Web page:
Pro politics at award shows

Abbey Alexander, Arts & Entertainment Editor

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In the distant past, award shows have been a platform only for comical hosts, touching acceptance speeches and the occasional scandalous wardrobe malfunction. But the year is 2019, and the times have most definitely changed. For the past few years, award shows have been just as much of a political showcase as a celebration of the arts. Whether it’s through a politically charged acceptance speech or satirical jokes made by the host(s), there is simply no escaping the world of politics- on the red carpet or off. This raises the question: are award shows the proper platform to discuss political matters?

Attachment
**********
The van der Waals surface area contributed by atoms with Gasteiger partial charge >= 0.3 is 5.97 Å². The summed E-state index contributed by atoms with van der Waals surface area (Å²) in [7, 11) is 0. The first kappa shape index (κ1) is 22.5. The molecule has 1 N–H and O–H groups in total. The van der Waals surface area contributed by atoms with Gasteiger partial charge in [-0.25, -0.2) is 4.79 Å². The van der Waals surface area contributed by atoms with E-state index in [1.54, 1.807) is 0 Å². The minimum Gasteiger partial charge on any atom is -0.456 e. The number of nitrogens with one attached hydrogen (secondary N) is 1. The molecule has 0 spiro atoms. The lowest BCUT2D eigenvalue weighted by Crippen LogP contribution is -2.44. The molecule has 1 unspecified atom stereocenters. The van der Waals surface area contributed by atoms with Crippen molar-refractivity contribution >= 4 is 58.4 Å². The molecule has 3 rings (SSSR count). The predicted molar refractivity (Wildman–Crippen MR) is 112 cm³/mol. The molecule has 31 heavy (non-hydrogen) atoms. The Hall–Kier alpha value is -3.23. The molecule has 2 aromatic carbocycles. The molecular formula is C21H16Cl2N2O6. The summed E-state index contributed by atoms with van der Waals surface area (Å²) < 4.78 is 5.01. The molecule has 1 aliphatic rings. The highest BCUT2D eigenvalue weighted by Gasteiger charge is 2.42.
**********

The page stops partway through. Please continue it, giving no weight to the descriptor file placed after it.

While some may reminisce at the old, simple era of award shows, I argue that politics absolutely belong at these events. There are a few reasons for this. First of all, we can hope that when the camera pans around the event hall of whatever award show it may be (The Academy Awards, Golden Globes, etc), we see a rainbow of races, genders, and sexualtities. As Hollywood becomes more diverse, it becomes more populated by groups of people who are directly affected by the policies that are being put into action each day in our country. It would be somewhat irresponsible for hosts and winners, who have the voice to reach millions of people, to not use this voice to discuss the issues that affect the people around them. In addition to this, the platform of award shows allows hosts and winners to speak about politics in a light hearted, satirical way. In this day and age, it is very rare that a group of people can discuss politics without the issues being polarized or fought over, as opinions often become too strong to coexist in peace. The humor and casual matter with which politics are brought up in the bits presented by hosts allows these matters to be discussed and brought attention to, without fights being started. In fact, the actors in the rooms of these events are often open to even have themselves made fun of, and more often than not, they play along. At the 2019 Golden Globes, for example, Co-host Sandra Oh brought up the controversial and highly political issue of whitewashing when she called out Emma Stone for her role in the 2015 movie, Aloha, where she was criticized for playing a Hawaiian Asian character. Oh shot the scrutinizing joke out against Stone, saying ” “Crazy Rich Asians” is the first studio film with an Asian American lead since “Ghost in the Shell” and “Aloha.”, to which Stone called out from the back of the room “I’m sorry!”. It was a lighthearted joke about a serious issue, and was handled with a lighthearted apology. Some may argue this is how all political issues should be dealt with, and the platform of award shows allows this to happen with ease and comedy.

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